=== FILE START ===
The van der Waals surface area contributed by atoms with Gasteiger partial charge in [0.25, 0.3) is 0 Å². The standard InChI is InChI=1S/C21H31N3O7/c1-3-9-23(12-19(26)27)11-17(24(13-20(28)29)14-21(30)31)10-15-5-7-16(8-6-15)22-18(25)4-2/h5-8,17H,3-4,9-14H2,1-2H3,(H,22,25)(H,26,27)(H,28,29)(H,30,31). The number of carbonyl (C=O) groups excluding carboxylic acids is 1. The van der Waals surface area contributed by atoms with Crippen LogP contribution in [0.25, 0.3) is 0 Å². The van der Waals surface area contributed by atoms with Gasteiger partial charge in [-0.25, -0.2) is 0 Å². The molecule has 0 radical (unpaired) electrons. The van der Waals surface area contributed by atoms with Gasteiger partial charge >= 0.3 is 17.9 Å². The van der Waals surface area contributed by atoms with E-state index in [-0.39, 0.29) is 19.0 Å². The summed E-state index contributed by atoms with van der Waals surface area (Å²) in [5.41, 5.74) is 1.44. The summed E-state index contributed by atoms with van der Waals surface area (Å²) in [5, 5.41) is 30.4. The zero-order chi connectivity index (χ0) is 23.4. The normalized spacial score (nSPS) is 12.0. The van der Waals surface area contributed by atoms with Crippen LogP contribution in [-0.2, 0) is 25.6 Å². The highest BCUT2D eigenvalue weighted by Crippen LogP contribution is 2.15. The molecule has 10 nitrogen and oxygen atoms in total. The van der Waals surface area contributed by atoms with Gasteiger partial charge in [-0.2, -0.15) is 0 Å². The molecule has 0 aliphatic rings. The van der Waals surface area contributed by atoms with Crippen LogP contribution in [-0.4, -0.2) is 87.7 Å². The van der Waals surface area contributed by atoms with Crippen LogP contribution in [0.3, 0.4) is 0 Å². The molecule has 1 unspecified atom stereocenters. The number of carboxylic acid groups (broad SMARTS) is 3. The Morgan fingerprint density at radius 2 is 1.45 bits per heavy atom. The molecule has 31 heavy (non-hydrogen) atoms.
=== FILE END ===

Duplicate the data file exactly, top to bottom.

The van der Waals surface area contributed by atoms with Gasteiger partial charge in [0.25, 0.3) is 0 Å². The standard InChI is InChI=1S/C21H31N3O7/c1-3-9-23(12-19(26)27)11-17(24(13-20(28)29)14-21(30)31)10-15-5-7-16(8-6-15)22-18(25)4-2/h5-8,17H,3-4,9-14H2,1-2H3,(H,22,25)(H,26,27)(H,28,29)(H,30,31). The number of carbonyl (C=O) groups excluding carboxylic acids is 1. The van der Waals surface area contributed by atoms with Crippen LogP contribution in [0.25, 0.3) is 0 Å². The van der Waals surface area contributed by atoms with Gasteiger partial charge in [-0.25, -0.2) is 0 Å². The molecule has 0 radical (unpaired) electrons. The van der Waals surface area contributed by atoms with Gasteiger partial charge >= 0.3 is 17.9 Å². The van der Waals surface area contributed by atoms with E-state index in [-0.39, 0.29) is 19.0 Å². The summed E-state index contributed by atoms with van der Waals surface area (Å²) in [5.41, 5.74) is 1.44. The summed E-state index contributed by atoms with van der Waals surface area (Å²) in [5, 5.41) is 30.4. The zero-order chi connectivity index (χ0) is 23.4. The normalized spacial score (nSPS) is 12.0. The van der Waals surface area contributed by atoms with Crippen LogP contribution in [-0.2, 0) is 25.6 Å². The highest BCUT2D eigenvalue weighted by Crippen LogP contribution is 2.15. The molecule has 10 nitrogen and oxygen atoms in total. The van der Waals surface area contributed by atoms with Gasteiger partial charge in [-0.2, -0.15) is 0 Å². The molecule has 0 aliphatic rings. The van der Waals surface area contributed by atoms with Crippen LogP contribution in [-0.4, -0.2) is 87.7 Å². The van der Waals surface area contributed by atoms with Crippen LogP contribution in [0.3, 0.4) is 0 Å². The molecule has 1 unspecified atom stereocenters. The number of carboxylic acid groups (broad SMARTS) is 3. The Morgan fingerprint density at radius 2 is 1.45 bits per heavy atom. The molecule has 31 heavy (non-hydrogen) atoms.